120705 Midweek Advent 2
Sermon: Advent 2 on Quempas, stanza 2
Genesis 49:8 (NIV): “Judah, your brothers will praise you; your hand will be on the neck of your enemies; your father’s sons will bow down to you.
9 You are a lion’s cub, O Judah; you return from the prey, my son. Like a lion he crouches and lies down, like a lioness—who dares to rouse him?
10 The scepter will not depart from Judah, nor the ruler’s staff from between his feet, Until he comes to whom it belongs and the obedience of the nations is his.
11 He will tether his donkey to a vine, his colt to the choicest branch; he will wash his garments in wine, his robes in the blood of grapes.
12 His eyes will be darker than wine, his teeth whiter than milk.”
If you do an Internet search for “the lion of Judah,” you will find some very interesting uses of the term. “The lion of Judah” is used to name the most amazing array of think tanks, commercial enterprises, Web sites, books, conspiracy theories, and cults of every stripe, including Rastafarian, Jewish, and Christian cults. Shockingly, my Internet search turned up few references to the Christ born in Bethlehem who was worshiped by the sages. What the Internet misses, the Quempas Carol speaks of so simply and beautifully.
He whom sages, westward faring,
Myrrh and gold and incense bearing,
Humbly worshiped, off’rings sharing,
Judah’s lion reigns this morn!
God’s own Son is born a child;
God the Father is reconciled!
The sages of which the Quempas speaks are our Wise Men or Magi, as Matthew calls them. Whether there were three or five or ten, we don’t know. Scripture doesn’t tell us. We just presume, and probably wrongly, that the presence of three gifts—gold, frankincense, and myrrh—requires three gift givers. The sages and their gifts are important not in themselves. The Wise Men disappear from the Bible as swiftly and dramatically as they appear, as though the fear of Herod’s retribution chased them eastward faring, irretrievably out of the land and completely out of the picture. These foreign dignitaries are ignored in Luke, the Gospel presumably written for foreigners, Gentiles.
The Wise Men came not for themselves as thrill seekers or vacationers. These sages traveled to see the King, Judah’s lion. And it is Judah’s lion that the story is for. They carried the threefold gifts—gold, frankincense, and myrrh which were the richest gifts available: the gold of Sheba (Psalm 72:15) and the aromatic resins of Arabia, frankincense and myrrh—gifts fit for a king. They came to acknowledge the King, Judah’s lion.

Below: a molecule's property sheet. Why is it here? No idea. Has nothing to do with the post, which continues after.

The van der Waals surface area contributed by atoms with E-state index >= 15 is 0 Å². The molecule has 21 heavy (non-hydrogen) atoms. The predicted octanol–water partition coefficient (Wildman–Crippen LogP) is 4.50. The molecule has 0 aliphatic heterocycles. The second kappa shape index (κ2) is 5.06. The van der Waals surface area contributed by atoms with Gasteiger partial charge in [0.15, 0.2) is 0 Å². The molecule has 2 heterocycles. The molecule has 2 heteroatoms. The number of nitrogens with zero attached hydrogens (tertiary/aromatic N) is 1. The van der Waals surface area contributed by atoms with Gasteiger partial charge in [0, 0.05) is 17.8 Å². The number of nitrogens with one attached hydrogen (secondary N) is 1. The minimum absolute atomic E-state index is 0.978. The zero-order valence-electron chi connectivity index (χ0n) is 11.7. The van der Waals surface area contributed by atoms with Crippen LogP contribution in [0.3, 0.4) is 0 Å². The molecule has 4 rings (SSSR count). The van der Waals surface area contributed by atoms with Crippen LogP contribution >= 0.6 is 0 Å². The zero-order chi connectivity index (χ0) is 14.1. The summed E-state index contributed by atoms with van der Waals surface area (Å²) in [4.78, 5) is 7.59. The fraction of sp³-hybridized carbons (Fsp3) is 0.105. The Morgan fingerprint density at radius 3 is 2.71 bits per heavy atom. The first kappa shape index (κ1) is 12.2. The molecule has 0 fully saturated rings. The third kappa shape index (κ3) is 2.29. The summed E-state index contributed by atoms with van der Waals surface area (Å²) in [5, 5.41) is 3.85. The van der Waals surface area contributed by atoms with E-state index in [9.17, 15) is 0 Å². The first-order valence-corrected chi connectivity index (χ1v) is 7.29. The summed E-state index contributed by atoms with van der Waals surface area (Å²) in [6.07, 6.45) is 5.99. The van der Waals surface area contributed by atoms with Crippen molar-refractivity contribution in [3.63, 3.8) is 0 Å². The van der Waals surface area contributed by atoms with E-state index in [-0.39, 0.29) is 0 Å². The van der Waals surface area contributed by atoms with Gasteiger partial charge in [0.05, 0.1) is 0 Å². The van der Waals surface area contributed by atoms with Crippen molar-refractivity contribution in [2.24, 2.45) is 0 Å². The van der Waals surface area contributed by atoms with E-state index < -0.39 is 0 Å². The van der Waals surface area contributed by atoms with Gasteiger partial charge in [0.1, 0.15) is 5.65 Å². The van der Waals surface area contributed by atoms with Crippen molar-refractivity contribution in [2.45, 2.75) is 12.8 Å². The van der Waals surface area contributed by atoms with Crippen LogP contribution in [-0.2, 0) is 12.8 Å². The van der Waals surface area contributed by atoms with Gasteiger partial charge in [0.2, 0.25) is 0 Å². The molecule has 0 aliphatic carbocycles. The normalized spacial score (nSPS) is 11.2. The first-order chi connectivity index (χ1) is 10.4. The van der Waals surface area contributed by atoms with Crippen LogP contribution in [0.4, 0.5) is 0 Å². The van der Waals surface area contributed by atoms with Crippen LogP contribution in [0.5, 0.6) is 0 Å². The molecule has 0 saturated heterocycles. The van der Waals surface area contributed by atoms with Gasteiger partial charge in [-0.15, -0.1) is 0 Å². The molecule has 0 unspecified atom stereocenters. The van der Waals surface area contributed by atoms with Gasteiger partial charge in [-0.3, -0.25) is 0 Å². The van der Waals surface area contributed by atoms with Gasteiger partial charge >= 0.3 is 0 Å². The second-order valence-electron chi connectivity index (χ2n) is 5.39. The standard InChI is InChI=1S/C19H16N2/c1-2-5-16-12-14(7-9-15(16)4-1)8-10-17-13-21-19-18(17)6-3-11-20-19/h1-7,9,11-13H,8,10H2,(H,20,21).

They must have known knew the promise of Genesis: “You are a lion’s cub, O Judah. . . . The scepter will not depart from Judah” (Genesis 49:9–10 NIV). They must have been aware that the eternal throne and kingdom would reside in the hands of Judah’s King. Perhaps they looked and prayed longingly for a kingdom of perfect peace and prosperity, and longed for Eden’s promise to be brought to its full fruition.
The sages must have known and hoped for all this. Why else would they so eagerly follow the star sent by God to guide them to the King. But somewhere along the road, the star disappeared from their view. It was only natural that, looking for a great universal king, such a king would be born in the capital city, Jerusalem. That’s only reasonable, don’t you think? So that’s where they went, straight to Herod’s palace.
But there all they find is a cranky Herod, mentally unstable and attached to power. The promising search for the lion of Judah suddenly hits a dead end. And as for Herod’s children, who were potential potentates—if they survived, they could be the potential replacement of the old scoundrel king. Caesar Augustus even quipped, “I would rather be one of Herod’s swine than one of Herod’s sons.” In his lifetime, Herod had slaughtered more sons than swine.